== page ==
A window for resurrecting the Restaurant Revitalization Fund (RRF) slid shut on Tuesday when a provision for replenishing the industry-focused aid program was excluded from the final version of the appropriations package that will fund the federal government after Friday.
Congress was facing a March 11 deadline to appropriate more money to keep the government running. Because of the scope and focus of the various legislative measures that renew the federal budget, the occasion was seen as an opportunity to provide more money for the RRF, which ran through its initial allotment of $28.6 billion in less than three weeks.
About 177,000 would-be recipients were left empty-handed. But the program’s administrator, the U.S. Small Business administration, said the requests would be processed in the order they were received if Congress allocated more money for the fund.
The industry has mounted an intense effort since then to convince Congress that more direct aid was needed for the nation’s restaurants to survive. They noted that the initial pool had been a lifeline for operators from coast to coast.
Several of the re-up measures had bipartisan support, but many congresspeople and senators believed the industry had had its turn at the aid well, a comeback also used by the White House.
According to Beltway insiders, there was also a feeling among many lawmakers that the industry had already weathered the worst of the pandemic. Operators pleaded that they were still fighting to stay in business as deferred expenses such as rent and debt service came due.
“Today’s news that Congress is walking away from the RRF is a gut punch to the 177,000 restaurants who now have some incredibly difficult decisions ahead of them,” Sean Kennedy, EVP of public affairs for the National Restaurant Association, said in a statement. “The pandemic is over for much of the economy, but small business restaurant owners have taken two steps back with every variant.”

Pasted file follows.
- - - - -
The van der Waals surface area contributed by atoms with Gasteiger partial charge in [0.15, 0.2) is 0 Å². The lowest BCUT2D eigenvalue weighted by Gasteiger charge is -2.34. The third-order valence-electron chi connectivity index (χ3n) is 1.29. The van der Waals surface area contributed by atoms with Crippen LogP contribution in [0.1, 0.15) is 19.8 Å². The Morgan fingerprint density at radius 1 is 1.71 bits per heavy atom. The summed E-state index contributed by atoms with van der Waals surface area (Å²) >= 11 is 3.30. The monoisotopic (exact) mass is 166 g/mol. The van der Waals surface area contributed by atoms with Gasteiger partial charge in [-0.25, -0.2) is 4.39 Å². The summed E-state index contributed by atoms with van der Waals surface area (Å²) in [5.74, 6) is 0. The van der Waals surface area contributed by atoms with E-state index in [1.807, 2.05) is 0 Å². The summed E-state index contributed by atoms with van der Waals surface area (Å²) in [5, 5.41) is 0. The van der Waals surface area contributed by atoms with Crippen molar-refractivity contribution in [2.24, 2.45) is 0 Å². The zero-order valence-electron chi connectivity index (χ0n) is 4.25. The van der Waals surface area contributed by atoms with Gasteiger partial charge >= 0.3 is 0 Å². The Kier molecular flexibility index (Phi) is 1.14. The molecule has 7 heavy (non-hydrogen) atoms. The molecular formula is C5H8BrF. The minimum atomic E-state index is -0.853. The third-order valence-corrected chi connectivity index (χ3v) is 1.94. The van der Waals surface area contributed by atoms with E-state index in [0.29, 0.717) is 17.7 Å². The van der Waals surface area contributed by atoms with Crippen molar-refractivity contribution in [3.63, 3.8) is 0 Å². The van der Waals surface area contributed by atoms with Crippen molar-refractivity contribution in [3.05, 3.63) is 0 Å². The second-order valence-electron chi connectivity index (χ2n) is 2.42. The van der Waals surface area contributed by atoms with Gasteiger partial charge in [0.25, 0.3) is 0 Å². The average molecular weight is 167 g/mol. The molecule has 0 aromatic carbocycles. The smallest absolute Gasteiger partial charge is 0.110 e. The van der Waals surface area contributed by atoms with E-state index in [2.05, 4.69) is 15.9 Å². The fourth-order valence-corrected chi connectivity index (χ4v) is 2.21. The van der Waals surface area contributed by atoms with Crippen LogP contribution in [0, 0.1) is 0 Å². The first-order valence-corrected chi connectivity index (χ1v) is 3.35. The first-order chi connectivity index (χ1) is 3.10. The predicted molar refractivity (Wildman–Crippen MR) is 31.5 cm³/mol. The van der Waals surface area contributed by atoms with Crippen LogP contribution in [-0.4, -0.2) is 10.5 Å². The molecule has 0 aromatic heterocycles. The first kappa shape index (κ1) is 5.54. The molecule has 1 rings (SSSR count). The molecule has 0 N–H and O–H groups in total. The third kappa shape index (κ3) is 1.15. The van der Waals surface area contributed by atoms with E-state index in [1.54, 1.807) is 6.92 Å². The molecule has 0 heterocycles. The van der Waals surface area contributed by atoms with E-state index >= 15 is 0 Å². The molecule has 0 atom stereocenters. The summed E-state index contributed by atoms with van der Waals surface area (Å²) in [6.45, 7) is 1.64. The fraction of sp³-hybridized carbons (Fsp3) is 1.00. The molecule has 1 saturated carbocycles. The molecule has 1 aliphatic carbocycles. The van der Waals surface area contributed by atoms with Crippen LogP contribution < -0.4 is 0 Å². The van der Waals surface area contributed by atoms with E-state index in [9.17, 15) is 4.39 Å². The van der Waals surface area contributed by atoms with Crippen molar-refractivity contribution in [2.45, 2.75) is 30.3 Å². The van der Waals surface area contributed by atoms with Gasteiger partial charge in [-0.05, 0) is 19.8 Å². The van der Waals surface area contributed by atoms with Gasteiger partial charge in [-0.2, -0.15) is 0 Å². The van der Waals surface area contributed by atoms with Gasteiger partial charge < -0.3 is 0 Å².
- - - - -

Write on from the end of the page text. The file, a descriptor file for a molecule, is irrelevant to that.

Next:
“Thousands of neighborhood restaurants are going to close as a result of Congressional inaction on the Restaurant Revitalization Fund," Erika Polmar, executive director of the Independent Restaurant Coalition, said in a statement. “I hear from business owners every day who are having to close their doors, and since Congress and the White House couldn’t see their way to refill the RRF, hundreds more will face the same fate in the coming weeks."
With a re-up excluded from the appropriations legislation, the industry’s options for securing additional aid have narrowed to either finding another vehicle for the reallocation or championing a newly crafted stand-alone bill.
“We will continue to pursue an all-of-the-above agenda to rebuild and advance the nation’s second-largest private employer,” Kennedy said in his statement.
Numerous re-up proposals have been floated in Congress, but none found traction. Included was a plan to allocate an additional $46 billion to the fund. a measure championed by Sen. Ben Cardin (D-Md.), chairman of the Senate Committee on Small Business & Entrepreneurship. His proposal never made it to bill form.
“I am gravely disappointed that the omnibus spending package that will be considered this week will not include additional assistance for small business and that we are missing our best opportunity to date to extend a final relief installment to the restaurant industry,” Cardin said in a statement.
The RRF program provided grants of up to $10 million to operators of fewer than 20 restaurants. It was a component of the American Rescue Plan, the comprehensive COVID relief package that President Biden signed into law in March 2021.
Update: This version of the story includes reactions from Sen. Cardin and the Independent Restaurant Coalition.
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